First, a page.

AM: Easy eight around Sugar House Park. Quads are still really sore.
I thought I'd jot down a few ideas about the mental fatigue, burnout, and general lack of enthusiasm that inflicts all runners from time to time and leads some to quit the sport in favor of a more sedentary lifestyle or, God forbid, CrossFit. I know this happens because of the number of people that come and go on this blog.
I've been running more or less consistently since I was in 7th grade. That's 1977 if you're interested. I have not approached the sport with the same enthusiasm for the entire time but I can honestly say that there has never been a time when being a runner wasn't a big part of my identity. At this point in my life (almost fifty), I can't even contemplate a life without running. "Runner" has become such a big part of who I am that giving up on running would seem like giving up on Rob Murphy.
However, I have experienced dozens of funks, let downs, and periods of waning enthusiasm....oops, have to go to the dentist now....more later....
OK, I'm back with no cavities! None for thirty-eight years.
I'm going to call this list "how to stick with running for a lifetime".
1. Become a little vain about your appearance but not nauseatingly so. A hatred of fat is a powerful motivator.
2. Stick with it long enough and run enough mileage so it becomes easy. Each individual run for me is easier and less of a struggle when I'm running 70 mpw as opposed to 30.
3. Pay attention to small aches and pains and do something about them.
4. We only get long term satisfaction from an activity if we pursue it the right way. You have to discover your own right way. A lame, half assed, approach to anything will soon be abandoned.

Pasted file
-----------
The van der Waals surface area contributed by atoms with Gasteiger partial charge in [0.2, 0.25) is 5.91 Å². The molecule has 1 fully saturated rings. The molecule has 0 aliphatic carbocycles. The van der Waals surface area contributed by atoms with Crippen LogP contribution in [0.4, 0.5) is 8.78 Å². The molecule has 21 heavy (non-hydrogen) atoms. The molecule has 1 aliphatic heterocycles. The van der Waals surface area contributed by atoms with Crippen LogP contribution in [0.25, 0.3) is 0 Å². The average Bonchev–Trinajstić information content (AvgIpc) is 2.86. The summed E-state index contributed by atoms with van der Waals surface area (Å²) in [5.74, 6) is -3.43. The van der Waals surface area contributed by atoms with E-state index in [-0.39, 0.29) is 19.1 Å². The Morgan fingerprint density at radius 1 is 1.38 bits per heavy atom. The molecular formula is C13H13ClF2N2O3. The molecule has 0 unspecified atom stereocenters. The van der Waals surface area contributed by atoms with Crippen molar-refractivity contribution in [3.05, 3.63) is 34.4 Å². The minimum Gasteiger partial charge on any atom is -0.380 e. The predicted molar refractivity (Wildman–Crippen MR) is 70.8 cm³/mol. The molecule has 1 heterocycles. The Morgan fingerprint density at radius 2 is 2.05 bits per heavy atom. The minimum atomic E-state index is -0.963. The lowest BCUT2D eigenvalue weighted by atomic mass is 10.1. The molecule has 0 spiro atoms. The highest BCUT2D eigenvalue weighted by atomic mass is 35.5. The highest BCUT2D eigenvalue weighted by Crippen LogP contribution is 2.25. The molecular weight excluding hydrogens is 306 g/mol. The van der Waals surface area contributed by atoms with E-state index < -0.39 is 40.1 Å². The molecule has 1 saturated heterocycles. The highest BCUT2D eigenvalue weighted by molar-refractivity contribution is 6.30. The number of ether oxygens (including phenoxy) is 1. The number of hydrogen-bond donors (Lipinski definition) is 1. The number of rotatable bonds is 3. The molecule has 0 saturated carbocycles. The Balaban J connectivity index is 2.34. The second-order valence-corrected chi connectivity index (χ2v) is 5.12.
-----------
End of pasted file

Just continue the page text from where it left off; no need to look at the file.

5. People who run just for health and fitness don't last as long as those who race.
6. Most of your mileage should be slow and easy.
7. When you feel a lack of motivation that lasts more than a day or two, evaluate your diet and sleep habits.
8. Always ask yourself if you can add a new element to your training.
9. Have running friends who motivate you.
10. Don't be afraid to take a day or a year off. If you plan to run for 40 years you will not be able to maintain the same intensity forever. Don't beat yourself up for this.
12. Turn 40.
13. Read good running books. There aren't many and the best book about running from a motivational perspective hasn't been written. There are a lot of good ones, no great one.
14. Subscribe to the print edition of Running Times or Trail Runner. It's arrival in your mail box will be a motivator.
15. Cultivate a relationship with a local running store rather than buying most of your gear on line. Buying new running stuff makes you want to run.
16. Find a new running route.
18. Get into nature as much as possible even if you don't see yourself as a trail runner.
19. Keep your ego in check. Don't be afraid to race when you aren't 100% ready. It's good for you.
20. Sometimes you have to be satisfied with being 80% fit.
21. Visualization is a powerful tool. Try to spend some time re-living your best running experiences and visualizing your goals.
22. Be a running tourist. Race when you are in a new town.
Lots of smart, experienced runners on this blog. Feel free to add to the list.